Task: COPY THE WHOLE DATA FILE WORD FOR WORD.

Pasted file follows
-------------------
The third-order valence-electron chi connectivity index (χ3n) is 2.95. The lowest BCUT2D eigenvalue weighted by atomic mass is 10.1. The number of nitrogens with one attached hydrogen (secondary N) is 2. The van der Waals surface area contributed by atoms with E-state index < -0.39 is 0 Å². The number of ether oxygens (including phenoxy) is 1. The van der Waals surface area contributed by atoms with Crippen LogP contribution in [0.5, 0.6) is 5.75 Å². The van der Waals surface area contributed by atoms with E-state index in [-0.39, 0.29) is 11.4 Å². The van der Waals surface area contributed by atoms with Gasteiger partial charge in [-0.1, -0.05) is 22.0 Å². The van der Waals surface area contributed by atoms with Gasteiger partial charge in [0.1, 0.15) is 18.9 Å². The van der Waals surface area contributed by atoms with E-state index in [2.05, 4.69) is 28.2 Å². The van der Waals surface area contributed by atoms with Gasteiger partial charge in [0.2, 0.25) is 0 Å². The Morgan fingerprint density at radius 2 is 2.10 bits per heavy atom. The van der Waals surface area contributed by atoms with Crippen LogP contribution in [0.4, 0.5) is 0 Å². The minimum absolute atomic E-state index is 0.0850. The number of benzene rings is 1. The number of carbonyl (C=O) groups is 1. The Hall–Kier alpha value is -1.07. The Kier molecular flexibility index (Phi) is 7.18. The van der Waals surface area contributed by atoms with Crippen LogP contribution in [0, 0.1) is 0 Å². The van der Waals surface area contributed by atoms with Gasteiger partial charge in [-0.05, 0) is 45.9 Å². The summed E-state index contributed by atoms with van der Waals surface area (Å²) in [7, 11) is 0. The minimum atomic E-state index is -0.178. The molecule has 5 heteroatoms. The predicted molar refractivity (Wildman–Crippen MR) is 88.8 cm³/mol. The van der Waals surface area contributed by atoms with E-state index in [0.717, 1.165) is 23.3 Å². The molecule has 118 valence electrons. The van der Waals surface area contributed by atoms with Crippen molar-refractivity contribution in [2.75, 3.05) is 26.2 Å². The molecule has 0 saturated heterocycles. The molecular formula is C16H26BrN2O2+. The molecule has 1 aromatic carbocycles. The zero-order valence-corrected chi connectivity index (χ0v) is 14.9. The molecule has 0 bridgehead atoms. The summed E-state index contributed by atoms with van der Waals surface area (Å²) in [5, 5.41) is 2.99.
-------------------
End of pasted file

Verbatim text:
The third-order valence-electron chi connectivity index (χ3n) is 2.95. The lowest BCUT2D eigenvalue weighted by atomic mass is 10.1. The number of nitrogens with one attached hydrogen (secondary N) is 2. The van der Waals surface area contributed by atoms with E-state index < -0.39 is 0 Å². The number of ether oxygens (including phenoxy) is 1. The van der Waals surface area contributed by atoms with Crippen LogP contribution in [0.5, 0.6) is 5.75 Å². The van der Waals surface area contributed by atoms with E-state index in [-0.39, 0.29) is 11.4 Å². The van der Waals surface area contributed by atoms with Gasteiger partial charge in [-0.1, -0.05) is 22.0 Å². The van der Waals surface area contributed by atoms with Gasteiger partial charge in [0.1, 0.15) is 18.9 Å². The van der Waals surface area contributed by atoms with E-state index in [2.05, 4.69) is 28.2 Å². The van der Waals surface area contributed by atoms with Gasteiger partial charge in [0.2, 0.25) is 0 Å². The Morgan fingerprint density at radius 2 is 2.10 bits per heavy atom. The van der Waals surface area contributed by atoms with Crippen LogP contribution in [0.4, 0.5) is 0 Å². The minimum absolute atomic E-state index is 0.0850. The number of benzene rings is 1. The number of carbonyl (C=O) groups is 1. The Hall–Kier alpha value is -1.07. The Kier molecular flexibility index (Phi) is 7.18. The van der Waals surface area contributed by atoms with Crippen LogP contribution in [0, 0.1) is 0 Å². The van der Waals surface area contributed by atoms with Gasteiger partial charge in [-0.05, 0) is 45.9 Å². The summed E-state index contributed by atoms with van der Waals surface area (Å²) in [7, 11) is 0. The minimum atomic E-state index is -0.178. The molecule has 5 heteroatoms. The predicted molar refractivity (Wildman–Crippen MR) is 88.8 cm³/mol. The van der Waals surface area contributed by atoms with E-state index in [0.717, 1.165) is 23.3 Å². The molecule has 118 valence electrons. The van der Waals surface area contributed by atoms with Crippen molar-refractivity contribution in [2.75, 3.05) is 26.2 Å². The molecule has 0 saturated heterocycles. The molecular formula is C16H26BrN2O2+. The molecule has 1 aromatic carbocycles. The zero-order valence-corrected chi connectivity index (χ0v) is 14.9. The molecule has 0 bridgehead atoms. The summed E-state index contributed by atoms with van der Waals surface area (Å²) in [5, 5.41) is 2.99.